Way back when, Hans worked for IBM. I met him at an IBM data center one time, but he worked in the Federal division and just used the center for a demo. I had known him from the Washington Chess Divan earlier.

I know he had done a computer program to help with chess. It was the first as far as I can tell. This was in the days when the s/360 was ruling the market, and there were no PCs; and pdp8s and the like were not up to the job although they did cause IBM a lot of grief by their cheap price and what they could do for small special purpose jobs.

The question I always had was did Hans use the IBM computers to assist his game when he won the ICCF world championship?

I know that Hans was very good as a player, but was he THAT good that he could have won the ICCF world championship without the computer's help?

It is certainly possible, but having a really good computer analysis on some tough positions had to be helpful.


Short of asking a deceased man, I would say that the answer is "no way".

He won the 5th World Correspondence Chess Championship in 1965. Computer chess, if it existed at all, was not strong at all. Even with mainframe-type hardware back then, it paled on comparison to the first Chess Challengers of the early 1980's, and they were only rated about 1200 then.

My first chess computer in 1985, and it was the strongest and most expensive on the marker at the time, was only about 1600. There is no way that you could win against correspondence Grandmasters with that type of help.

I would say, fairly confidently, that is was all his work.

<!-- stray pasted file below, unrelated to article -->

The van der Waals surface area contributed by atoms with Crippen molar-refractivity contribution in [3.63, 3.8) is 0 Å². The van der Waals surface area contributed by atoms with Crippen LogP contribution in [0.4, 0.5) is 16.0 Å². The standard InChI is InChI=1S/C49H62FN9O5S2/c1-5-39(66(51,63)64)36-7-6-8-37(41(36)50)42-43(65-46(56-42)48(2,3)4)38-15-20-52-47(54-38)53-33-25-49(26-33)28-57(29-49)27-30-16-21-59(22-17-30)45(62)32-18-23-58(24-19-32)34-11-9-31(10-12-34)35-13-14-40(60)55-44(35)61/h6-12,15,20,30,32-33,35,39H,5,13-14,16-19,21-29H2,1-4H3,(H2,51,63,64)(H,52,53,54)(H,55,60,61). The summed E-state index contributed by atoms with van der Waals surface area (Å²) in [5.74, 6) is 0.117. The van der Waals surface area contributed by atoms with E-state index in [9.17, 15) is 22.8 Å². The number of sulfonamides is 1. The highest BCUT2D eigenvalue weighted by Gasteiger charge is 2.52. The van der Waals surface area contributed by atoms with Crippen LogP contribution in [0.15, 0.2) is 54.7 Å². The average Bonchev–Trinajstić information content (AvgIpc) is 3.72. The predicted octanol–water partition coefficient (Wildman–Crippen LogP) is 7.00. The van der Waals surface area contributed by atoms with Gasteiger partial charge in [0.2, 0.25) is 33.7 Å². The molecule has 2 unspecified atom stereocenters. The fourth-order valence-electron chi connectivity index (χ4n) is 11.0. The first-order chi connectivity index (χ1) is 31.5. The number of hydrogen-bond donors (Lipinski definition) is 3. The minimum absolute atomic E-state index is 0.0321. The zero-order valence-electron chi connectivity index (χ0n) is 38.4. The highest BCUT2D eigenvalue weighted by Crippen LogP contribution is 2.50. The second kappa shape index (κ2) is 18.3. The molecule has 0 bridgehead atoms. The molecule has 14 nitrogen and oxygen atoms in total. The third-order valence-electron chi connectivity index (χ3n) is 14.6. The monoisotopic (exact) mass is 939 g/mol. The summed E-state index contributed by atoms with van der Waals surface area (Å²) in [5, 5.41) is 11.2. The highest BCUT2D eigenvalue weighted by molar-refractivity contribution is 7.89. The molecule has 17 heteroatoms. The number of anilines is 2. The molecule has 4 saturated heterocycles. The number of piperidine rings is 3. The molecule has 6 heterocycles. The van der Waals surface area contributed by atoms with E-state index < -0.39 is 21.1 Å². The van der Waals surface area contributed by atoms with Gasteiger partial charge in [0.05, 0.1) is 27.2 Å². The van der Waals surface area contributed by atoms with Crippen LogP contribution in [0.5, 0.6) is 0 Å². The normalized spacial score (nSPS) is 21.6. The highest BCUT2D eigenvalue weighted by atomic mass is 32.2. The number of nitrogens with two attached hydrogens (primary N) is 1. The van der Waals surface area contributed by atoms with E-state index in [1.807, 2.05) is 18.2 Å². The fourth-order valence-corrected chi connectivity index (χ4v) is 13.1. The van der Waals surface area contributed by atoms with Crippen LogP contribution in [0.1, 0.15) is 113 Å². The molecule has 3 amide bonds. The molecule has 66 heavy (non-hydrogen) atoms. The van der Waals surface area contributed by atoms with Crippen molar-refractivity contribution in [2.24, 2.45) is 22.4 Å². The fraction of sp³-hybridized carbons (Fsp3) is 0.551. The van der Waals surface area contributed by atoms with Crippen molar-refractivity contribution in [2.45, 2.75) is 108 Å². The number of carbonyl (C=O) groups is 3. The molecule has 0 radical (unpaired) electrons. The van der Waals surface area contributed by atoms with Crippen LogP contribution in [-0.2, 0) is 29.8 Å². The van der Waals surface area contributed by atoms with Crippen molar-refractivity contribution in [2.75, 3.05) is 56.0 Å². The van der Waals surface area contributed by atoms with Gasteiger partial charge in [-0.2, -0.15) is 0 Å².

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    Again, I doubt it. The difference between the first chess computers 15 years later, and what it takes to be helpful to even someone at that level is so great, I would say it is impossible. Short of someone coming up with absolute proof that he did, which I doubt, you are probably trying to prove a negative, which is impossible. It is probably going to be just speculation...against it. – PhishMaster Dec 14 '19 at 19:29
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    Even as a blunder check, the computers at this time would be almost useless. At most the computer could point out a one move tactic. – Mike Jones Dec 14 '19 at 19:39
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    @yobamamama I worked at the National Security Agency in 1988, and we had acres of mainframes. There was a hallway in the basement between all the mainfraimes that was in the "Guinness Book of World Records" because you could drive a semi tractor trailer down if for a quarter mile to give you an idea of how big we are talking about. All of them combined today are nowhere near as powerful as ONE PC. You are talking about almost 30 years before. Just because NASA had it then, it does not mean it was that strong relative to chess. – PhishMaster Dec 14 '19 at 23:32
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    Sorry, but it is clear that you have no real conception of what they could do at that time relative to chess, which was next to nothing. – PhishMaster Dec 15 '19 at 1:23
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    You asked a question that you are not willing to take the answer for. I was a very early adopter of chess technology; I have owned a computer company for 25 years; and I have seen up close the best computers the government had to offer in 1988; and even then, they were not capable of strong play. I qualify as an expert. – PhishMaster Dec 15 '19 at 1:27

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